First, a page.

A Negro Riot in Washington
July 14, 1866
A large gang of blacks pass house to house, robbing and beating everyone. The leaders of the gang were arrested, but the crowd fought back and were not obedient to white authority.
Yesterday afternoon a gang of vagrant negroes passed about from house to house in the second precinct, taking what they wanted and beating any one who remonstrated with them. They entered the store of Mrs. Margaret Murphy, a very old woman, on Tenth street, and after getting something to eat and drink, refused to pay her, and being about to leave her, she seized one by the leg. The scamp turned and kicked the old woman from the shop into the street. She called her son, who went to her aid, but finding them too numerous, he ran to the stationhouse, and Sergeant Johnson went with him to arrest the negroes. The Sergeant went into the crowd and arrested the leaders of the gang. The negroes turned upon him, but the Sergeant used his billy freely, and the negroes seeing they had to fight to escape, commenced a general attack upon him, knocked him down several times, and some of them were laid out by his billy. He called an Irishman to his aid, who responded promptly, but receiving a very hard blow from one of the negroes, he left, and went to where a number of Irish laborers were employed on the street. In a moment the laborers, about twenty in number, knocked their picks from the handles, and arming themselves with those and with spades, came running to the Sergeant's aid. In the mean time, officer Poole had arrived, and aided the Sergeant in securing the leading negroes. The crowd of negroes had increased to fifty or sixty, and the Sergeant, seeing the laborers coming, had to hurry his prisoners and use his best endeavors to prevent a collision that would have resulted in loss of life to both white and colored. Fortunately, he got his prisoners to the station before the laborers reached them, and then, by a prudent appeal to the crowd around, quieted the men of both parties.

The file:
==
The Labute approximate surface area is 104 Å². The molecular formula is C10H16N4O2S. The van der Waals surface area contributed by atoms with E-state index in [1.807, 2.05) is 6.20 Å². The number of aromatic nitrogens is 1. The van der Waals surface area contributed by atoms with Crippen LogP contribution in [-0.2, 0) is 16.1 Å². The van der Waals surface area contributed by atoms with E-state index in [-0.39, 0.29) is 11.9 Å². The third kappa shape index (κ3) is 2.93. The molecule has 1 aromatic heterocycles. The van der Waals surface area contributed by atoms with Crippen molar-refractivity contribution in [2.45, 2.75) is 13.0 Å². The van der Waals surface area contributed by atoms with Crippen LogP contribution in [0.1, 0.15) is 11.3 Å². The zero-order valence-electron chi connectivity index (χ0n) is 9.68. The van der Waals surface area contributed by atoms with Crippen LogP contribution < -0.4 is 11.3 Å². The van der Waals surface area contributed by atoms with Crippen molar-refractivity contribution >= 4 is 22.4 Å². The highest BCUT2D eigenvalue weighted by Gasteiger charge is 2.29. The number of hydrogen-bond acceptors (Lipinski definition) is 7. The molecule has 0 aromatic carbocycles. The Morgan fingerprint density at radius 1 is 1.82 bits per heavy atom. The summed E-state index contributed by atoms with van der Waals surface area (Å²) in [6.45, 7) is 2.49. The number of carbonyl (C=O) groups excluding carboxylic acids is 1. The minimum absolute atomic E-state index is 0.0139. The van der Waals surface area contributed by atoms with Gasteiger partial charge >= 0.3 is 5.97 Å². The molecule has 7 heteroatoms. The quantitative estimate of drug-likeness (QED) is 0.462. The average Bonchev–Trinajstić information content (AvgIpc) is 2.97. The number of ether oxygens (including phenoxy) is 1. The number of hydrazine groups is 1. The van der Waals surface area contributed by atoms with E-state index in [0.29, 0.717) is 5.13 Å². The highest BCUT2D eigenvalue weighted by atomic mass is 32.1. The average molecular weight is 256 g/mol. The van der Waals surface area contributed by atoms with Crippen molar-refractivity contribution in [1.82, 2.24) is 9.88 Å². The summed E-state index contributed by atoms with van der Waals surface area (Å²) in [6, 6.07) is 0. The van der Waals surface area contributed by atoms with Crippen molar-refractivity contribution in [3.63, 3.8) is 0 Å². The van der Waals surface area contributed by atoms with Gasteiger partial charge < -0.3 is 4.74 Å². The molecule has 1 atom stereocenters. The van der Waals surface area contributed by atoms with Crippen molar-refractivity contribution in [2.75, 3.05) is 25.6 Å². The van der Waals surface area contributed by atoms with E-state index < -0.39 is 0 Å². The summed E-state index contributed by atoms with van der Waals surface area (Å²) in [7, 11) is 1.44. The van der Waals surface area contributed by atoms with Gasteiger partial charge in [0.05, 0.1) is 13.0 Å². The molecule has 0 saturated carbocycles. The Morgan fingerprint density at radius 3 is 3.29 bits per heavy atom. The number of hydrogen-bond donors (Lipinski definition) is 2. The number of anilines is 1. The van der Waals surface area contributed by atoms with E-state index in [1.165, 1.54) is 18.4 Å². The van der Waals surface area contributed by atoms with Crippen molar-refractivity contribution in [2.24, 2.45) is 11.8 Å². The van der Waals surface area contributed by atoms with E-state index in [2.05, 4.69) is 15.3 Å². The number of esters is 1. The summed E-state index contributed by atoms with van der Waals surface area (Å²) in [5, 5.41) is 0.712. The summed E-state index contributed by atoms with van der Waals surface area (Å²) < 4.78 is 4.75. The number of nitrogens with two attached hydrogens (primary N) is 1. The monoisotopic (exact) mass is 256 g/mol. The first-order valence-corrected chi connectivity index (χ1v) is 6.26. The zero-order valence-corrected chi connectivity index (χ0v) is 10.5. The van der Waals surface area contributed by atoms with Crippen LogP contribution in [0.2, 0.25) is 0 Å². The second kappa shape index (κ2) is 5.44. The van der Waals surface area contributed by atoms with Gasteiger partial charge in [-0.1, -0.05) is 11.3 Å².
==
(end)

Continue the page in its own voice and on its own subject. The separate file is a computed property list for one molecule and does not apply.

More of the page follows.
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“A Negro Riot in Washington,” Reconstructing Virginia, accessed June 1, 2023, https://reconstructingvirginia.richmond.edu/items/show/257.